But what does it mean to be made in the image of God? Theologians have discussed that for centuries, and there are many ways that one could go with that, but the Belgic Confession highlights that there is a special element of human agency that seems to come from being made in the image of God as well as a special moral status. Humans are “good,” as all creature are (see Genesis 1), but there was also a sense in which humans were righteous and holy. One finds this idea from places like Ephesians 4:24, which refer to the renewing of humans in the image of Christ, bringing us back to the status that we should have. But what I just said assumes that humans are no longer this way, which the confession then goes on to explain.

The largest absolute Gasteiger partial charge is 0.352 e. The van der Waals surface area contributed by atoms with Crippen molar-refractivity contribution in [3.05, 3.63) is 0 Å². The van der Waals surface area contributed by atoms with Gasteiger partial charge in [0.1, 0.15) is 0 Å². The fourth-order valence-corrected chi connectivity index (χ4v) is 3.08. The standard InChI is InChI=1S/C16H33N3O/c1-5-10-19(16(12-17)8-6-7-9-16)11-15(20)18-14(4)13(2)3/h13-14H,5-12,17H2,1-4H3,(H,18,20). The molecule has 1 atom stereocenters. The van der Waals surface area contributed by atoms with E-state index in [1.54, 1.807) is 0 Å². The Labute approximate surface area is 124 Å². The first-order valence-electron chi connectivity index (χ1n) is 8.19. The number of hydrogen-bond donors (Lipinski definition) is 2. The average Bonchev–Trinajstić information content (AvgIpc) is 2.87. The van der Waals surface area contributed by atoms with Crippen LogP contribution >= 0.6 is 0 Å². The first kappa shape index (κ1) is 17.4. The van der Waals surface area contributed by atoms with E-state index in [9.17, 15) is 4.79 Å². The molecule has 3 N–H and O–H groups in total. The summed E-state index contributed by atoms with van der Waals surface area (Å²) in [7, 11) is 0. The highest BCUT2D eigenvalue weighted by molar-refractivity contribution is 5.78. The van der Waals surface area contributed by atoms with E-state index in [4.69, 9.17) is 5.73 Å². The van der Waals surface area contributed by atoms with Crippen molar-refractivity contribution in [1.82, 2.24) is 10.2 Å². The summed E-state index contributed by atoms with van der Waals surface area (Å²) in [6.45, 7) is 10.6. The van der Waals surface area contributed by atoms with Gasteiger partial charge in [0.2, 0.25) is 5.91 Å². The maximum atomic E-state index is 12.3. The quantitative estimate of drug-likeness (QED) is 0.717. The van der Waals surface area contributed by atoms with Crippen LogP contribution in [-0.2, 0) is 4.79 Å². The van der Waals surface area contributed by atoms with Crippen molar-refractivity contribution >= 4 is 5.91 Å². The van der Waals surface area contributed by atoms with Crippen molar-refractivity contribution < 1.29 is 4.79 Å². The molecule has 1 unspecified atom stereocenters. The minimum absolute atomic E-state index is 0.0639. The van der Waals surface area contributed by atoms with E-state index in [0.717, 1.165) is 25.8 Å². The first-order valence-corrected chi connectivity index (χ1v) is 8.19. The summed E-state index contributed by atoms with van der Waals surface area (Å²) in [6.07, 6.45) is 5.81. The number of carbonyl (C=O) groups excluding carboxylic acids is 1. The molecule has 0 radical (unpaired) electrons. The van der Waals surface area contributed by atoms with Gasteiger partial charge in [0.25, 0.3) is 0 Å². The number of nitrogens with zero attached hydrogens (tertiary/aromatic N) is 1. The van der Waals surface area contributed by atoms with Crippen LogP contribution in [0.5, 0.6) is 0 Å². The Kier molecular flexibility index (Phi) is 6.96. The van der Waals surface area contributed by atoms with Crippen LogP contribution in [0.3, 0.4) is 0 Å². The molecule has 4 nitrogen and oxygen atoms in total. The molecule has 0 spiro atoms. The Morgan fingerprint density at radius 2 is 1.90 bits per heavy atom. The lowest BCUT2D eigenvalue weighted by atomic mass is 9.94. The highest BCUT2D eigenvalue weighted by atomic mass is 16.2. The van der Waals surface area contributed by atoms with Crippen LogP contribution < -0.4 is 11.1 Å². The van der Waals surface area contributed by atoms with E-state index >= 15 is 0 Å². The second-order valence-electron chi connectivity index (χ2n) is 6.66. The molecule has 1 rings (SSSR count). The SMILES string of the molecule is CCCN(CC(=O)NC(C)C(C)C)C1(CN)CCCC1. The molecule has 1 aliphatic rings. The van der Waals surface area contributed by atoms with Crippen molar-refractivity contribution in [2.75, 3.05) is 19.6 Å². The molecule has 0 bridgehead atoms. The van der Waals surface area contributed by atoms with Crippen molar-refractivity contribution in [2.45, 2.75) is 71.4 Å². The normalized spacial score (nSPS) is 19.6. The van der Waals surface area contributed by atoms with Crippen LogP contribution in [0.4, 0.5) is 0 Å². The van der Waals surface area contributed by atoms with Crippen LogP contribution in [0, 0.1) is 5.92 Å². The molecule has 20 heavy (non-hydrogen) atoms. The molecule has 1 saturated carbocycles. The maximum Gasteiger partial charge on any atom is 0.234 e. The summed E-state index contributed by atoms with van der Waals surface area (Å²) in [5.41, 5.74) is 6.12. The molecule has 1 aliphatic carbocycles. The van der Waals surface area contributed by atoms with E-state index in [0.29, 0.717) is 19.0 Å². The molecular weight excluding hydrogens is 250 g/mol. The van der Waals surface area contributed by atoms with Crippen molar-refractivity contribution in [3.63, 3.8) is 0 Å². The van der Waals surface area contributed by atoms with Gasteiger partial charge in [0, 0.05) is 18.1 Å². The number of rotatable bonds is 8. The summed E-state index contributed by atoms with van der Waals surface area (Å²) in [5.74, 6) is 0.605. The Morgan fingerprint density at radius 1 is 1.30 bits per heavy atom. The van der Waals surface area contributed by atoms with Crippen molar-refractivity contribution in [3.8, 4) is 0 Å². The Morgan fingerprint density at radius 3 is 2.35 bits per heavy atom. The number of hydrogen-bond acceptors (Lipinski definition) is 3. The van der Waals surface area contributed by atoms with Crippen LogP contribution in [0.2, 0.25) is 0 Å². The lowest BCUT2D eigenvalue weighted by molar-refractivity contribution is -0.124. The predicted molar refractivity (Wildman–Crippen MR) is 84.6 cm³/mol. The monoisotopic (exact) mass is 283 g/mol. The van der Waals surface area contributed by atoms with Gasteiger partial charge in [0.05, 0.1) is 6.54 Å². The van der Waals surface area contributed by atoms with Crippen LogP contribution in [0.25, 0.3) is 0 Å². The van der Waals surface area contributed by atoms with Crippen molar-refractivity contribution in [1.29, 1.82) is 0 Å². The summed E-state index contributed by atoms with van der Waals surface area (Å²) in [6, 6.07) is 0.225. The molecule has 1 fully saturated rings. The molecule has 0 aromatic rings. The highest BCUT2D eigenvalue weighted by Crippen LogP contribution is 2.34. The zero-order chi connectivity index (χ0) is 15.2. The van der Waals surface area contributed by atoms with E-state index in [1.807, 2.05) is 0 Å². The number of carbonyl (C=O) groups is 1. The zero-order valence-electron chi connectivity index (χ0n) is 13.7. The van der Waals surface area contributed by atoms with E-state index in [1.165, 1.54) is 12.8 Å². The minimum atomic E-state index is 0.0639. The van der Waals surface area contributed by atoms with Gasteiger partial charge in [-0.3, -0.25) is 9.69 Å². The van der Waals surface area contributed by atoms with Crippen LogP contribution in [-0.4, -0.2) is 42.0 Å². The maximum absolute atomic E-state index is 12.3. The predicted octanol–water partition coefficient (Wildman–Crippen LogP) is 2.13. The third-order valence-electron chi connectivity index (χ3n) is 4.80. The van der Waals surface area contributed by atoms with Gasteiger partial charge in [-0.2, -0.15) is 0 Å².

“But when they were in honor they did not understand it and did not recognize their excellence. But they subjected themselves willingly to sin and consequently to death and the curse, lending their ear to the word of the devil. For they transgressed the commandment of life, which they had received, and by their sin they separated themselves from God, who was their true life, having corrupted their entire nature. So they made themselves guilty and subject to physical and spiritual death, having become wicked, perverse, and corrupt in all their ways. They lost all their excellent gifts which they had received from God, and retained none of them except for small traces which are enough to make them inexcusable.” While I do not love the reality that the confession describes here, I do love the way it is stated and the elements that it highlights regarding the fall of Adam and Eve and, with them, all humanity. The confession notes that the issue is that they did not recognize who they were and “their excellence,” as they listened to the words of the devil and thus, by their own free will, brought themselves under the power and curse of sin. What a great way to think of sin - it is at the root forgetting who God is and who he has made us! That results are that we lose God, who is “our true life,” and now we are corrupt, “wicked, perverse, and corrupt.” Then there is something interesting: it says that we lose all our “excellent” gifts. Does that mean we are not in the image of God because of sin? Absolutely not, as it does note that we have “small traces” of these things; we still are in the image of God but are not able to avoid this sin and now corrupt. We are guilty and subject to death because we sin.